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At a Glance

Despite a plethora of ghosts in its past, Germany has undergone an amazing transformation in the last decades. The nation has become a symbol of economic success and political stability, a vanguard of art and culture, and an influential force in science and technology. Visitors find that Germany's appeal lies in the greenery of its lakes and forests, the cosmopolitan and eclectic lifestyles its cities offer, and its important monuments—all connected by an efficient transportation system. And when Germans celebrate, they do it with a sense of purposeful and well-earned fun, enhanced by great wines and abundant beers.

The Essentials

Getting Around

Frankfurt Airport is one of the busiest points of entry in Europe. If you are already in Europe, though, several low-cost airlines will bring you exactly where you want to go. Germany is also well-connected by European rail, and international bus lines offer affordable services (sometimes including free Wi-Fi). Highways are excellent in the country—and in continental Europe in general—but the speed limits (some sections with no limits at all) are something to take into consideration. 

Deutsche Bahn is the main company that provides high-speed and regional trains for those who want to move between German cities and regions.The German Rail Pass offers unlimited train travel in both first and second class for up to 15 days within one month. Many Germans prefer to get around with the help of services like Mitfahrgelegenheit finden, where drivers search for riders and vice versa, but some knowledge of German is necessary. Buses are the most affordable way to get around Germany and offer many amenities such as free coffee, movies, and Wi-Fi, though it should be noted that travel times can be long. 

Food and Drink

For meat lovers, Germany has amazing options, including regional variations of goulash and schnitzel, as well as the classic German street food, currywurst. Turkish influences have made their way into the culture—like the döner kebab, which is affordable, tasty, and readily available across the country. International cuisine has also become a part of the lifestyle, with Indian, Vietnamese, and Italian restaurants abounding. Vegetarian options are increasingly prevalent, with soups, salads, falafel and vegetarian-only restaurants now in almost every town and city. Beer is a trademark of Germany, including the mixed radler (beer with lemonade or any variation of juice)—a popular drink during the summer months. In winter, don't forget to try the famous glühwein (mulled wine with spices).


As cities go, Berlin is one of the most interesting, not only for its history but for its classic museums, open-air exhibits, and trendy galleries. The Neuschwanstein Castle is one of the best attractions in the south, along with the famous Schwarzwald (Black Forest). Dresden, a city full of culture, has one of the most beautiful and charming skylines in central Europe. In the north, the port city of Hamburg offers maritime history along its waterways, music and nightlife in its theaters and bars, and treasure hunting at its lively Sunday fish market.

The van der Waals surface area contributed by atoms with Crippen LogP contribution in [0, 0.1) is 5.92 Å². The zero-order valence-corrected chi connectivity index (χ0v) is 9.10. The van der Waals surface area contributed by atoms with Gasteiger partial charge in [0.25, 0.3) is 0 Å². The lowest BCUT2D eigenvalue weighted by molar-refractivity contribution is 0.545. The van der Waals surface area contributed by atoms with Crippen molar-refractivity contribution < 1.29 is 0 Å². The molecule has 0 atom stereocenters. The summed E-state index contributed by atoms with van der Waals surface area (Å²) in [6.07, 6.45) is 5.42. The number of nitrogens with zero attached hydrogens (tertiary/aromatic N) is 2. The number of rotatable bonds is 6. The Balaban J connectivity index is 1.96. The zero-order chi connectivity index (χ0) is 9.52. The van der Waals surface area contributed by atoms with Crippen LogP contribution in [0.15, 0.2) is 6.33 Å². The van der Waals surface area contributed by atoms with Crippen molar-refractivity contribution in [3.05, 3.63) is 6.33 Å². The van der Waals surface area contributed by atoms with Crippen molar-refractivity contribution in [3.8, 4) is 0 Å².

In Berlin, Karneval der Kulturen (Carnival of Cultures) and May Day bring out maybe the most interesting concentration of people and culture. Berlin's celebrated gay pride parade draws people from all over the world each July. Leipzig seduces music lovers with the Bachfest Leipzig, and the city also hosts the literary event Frankfurter Buchmesse. Oktoberfest is celebrated throughout the country, but Munich has the most popular (and also most crowded) version of this beer festival (with the Cannstatter Volksfest in Stuttgart a close second). The Melt! Festival in Ferropolis, with its amazing music lineups, is perfect for those wanting to enjoy summertime amid dance and beats. Worldwide cinema is celebrated in February with the open film festival, the Berlinale, featuring two weeks of screenings and conferences. The annual Cologne Carnival is Europe’s largest carnival celebration and offers a chance to disguise oneself and eat lots of candy.

What the Locals Know

A little knowledge of the German language can't hurt. Be sure to respect the traffic lights, whether you're a pedestrian or behind the wheel. The country is exceedingly bike-friendly, with rentals available almost everywhere. There is a culture of nudity in some parts of the country; it's most visible in parks and at lakes during the summer, but it also extends to saunas. Almost all stores and supermarkets are closed on Sundays, with some exceptions made on special occasions. Credit cards are not widely used, so it’s best to travel with euros. Drinking in public spaces is normally allowed, but some cities have strong policies against drinking in metro trains and stations.

Guide Editor

Adam Groffman Berlin, Germany Local Expert


Adam Groffman is a freelance writer and travel blogger based in Berlin, where he covers city trips in Europe and around the world, expat life, LGBT issues, festivals, and nightlife. His work has been featured in Vanity Fair, Condé Nast Traveler, DETAILS, USA Today Travel and numerous online publications. When he's not out exploring the coolest bars and clubs, he's usually enjoying the local arts and culture scene. His travel stories are available on his blog, Travels of Adam, and additional travel tips are shared through his @travelsofadam Twitter account.